Job’o’th’week (Fellowship Edition) – North Carolina Justice Center

Help Wanted Photo: Brenda Gottsabend – CC License

The North Carolina Justice Center is seeking a fellow for their inaugural Leslie J. Winner Public Interest and Civil Rights Fellowship. The Winner Fellowship provides the opportunity for a recent law school graduate to spend two years as a staff attorney at the North Carolina Justice Center – a nonprofit organization committed to alleviating poverty in North Carolina by ensuring that every household has access to the resources, services and fair treatment it needs to achieve economic security.

If this sounds like something for you, check out the full post on PSJD. (Application Deadline: April 30, 2016)

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DC Event: FTC Legal Services Quarterly Brownbag

Check out the following message from the Federal Trade Commission:

The FTC will host a Legal Services Quarterly Brownbag at 12:30pm on Thursday, March 31, 2016 at the FTC’s offices in the Constitution Center, 400 7th Street SW, Washington, DC 20001, Room 10102. We hold these meetings to discuss what is happening at the FTC that may be of interest to the legal services community. We also want to hear from you as well. If you have consumer protection concerns you would like to raise, new issues or trends you are seeing, any consumer outreach or education campaigns, or any other items you wish to share—please let us know.

On the agenda for this upcoming brownbag is the DeVry University case the agency filed on January 27, 2016, as well as recent cases we’ve brought to put a stop to fraudulent diploma mills.  We will also talk about policy changes and upcoming events at the FTC.

Please send your RSVP to Tracey Thomas at tthomas@ftc.gov. We also hope you won’t hesitate to contact Tracey Thomas (tthomas@ftc.gov), Monica Vaca (mvaca@ftc.gov), or Patti Poss (pposs@ftc.gov), with any questions or input.

Note that the Constitution Center is conveniently located at the L’Enfant Plaza metro station, which services the yellow, green, blue, and orange metro lines.  Leaving the metro via the “7th and D” exit will let you out right at the Constitution Center.  Please give yourself time to get through the security line.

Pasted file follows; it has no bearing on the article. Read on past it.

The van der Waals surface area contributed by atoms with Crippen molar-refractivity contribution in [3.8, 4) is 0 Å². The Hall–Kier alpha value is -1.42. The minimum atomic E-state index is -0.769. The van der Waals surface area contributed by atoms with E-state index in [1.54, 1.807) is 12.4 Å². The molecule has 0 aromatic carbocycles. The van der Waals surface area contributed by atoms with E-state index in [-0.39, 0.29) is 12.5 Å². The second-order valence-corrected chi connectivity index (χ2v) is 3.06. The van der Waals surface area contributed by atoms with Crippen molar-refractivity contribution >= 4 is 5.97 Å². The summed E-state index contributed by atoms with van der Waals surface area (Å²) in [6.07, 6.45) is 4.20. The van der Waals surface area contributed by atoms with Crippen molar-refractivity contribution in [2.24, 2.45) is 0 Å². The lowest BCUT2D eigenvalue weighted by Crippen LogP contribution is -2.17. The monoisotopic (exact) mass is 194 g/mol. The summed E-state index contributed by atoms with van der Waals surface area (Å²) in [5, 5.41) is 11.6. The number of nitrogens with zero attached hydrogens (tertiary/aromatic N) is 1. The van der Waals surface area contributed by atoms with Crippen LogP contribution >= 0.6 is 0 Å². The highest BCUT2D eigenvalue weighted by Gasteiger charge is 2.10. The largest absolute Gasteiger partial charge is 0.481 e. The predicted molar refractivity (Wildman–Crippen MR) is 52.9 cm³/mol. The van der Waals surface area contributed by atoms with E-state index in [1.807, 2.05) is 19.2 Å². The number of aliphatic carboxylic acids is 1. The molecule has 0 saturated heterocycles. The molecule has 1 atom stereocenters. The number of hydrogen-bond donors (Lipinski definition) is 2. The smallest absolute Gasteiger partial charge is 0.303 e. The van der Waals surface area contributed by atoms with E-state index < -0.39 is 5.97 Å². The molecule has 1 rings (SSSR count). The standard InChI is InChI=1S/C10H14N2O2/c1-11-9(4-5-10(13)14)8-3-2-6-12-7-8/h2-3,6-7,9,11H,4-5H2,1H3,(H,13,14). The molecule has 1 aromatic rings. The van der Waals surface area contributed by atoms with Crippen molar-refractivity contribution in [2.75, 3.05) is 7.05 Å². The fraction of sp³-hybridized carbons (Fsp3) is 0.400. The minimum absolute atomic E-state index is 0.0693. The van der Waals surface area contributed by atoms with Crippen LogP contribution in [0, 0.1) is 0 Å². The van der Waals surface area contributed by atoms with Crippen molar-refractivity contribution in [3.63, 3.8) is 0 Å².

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PSJD Public Interest News Digest – March 25, 2016

by Christina Jackson, NALP Director of Public Service Initiatives & Fellowships

Happy Friday! Spring is here!  Ok, maybe just a day or 2 in the DMV. But let’s enjoy it while it lasts!

Here are the week’s headlines:

  • Tagalog legal assistance helpline launched in LA County;
  • Justice Department addresses high cost of court fines and fees on the poor;
  • New Mexico’s Chief Public Defender resigns;
  • Spotlight on Public Service Servants;
  • Super Music Bonus!

The summaries:

March 18, 2016 – “To expand its reach of legal services in the growing Filipino community, non-profit organization Asian Americans Advancing Justice — Los Angeles has launched a free Tagalog helpline to assist the community with citizenship issues. ‘We know that many Filipino-Americans speak English, but many still have language barriers and many prefer to speak Tagalog or another Filipino dialect as they try to get services,’ said Stewart Kwoh, president and executive director of Advancing Justice. ‘Without that, many Filipinos have difficulties accessing services and will not come forward. Somewill suffer in silence rather than reaching out and getting the help that they need.'” “The new line is part of Advancing Justice’s Asian Language Legal Intake Project (ALLIP), which provides toll-free hotlines to low-income community members in a variety of legal areas, including family law and domestic violence, employment, housing and immigration. The Tagalog line will focus on the area of citizenship, as Advancing Justice has noticed that many Fil-Ams wish to become US citizens.” (Asian Journal)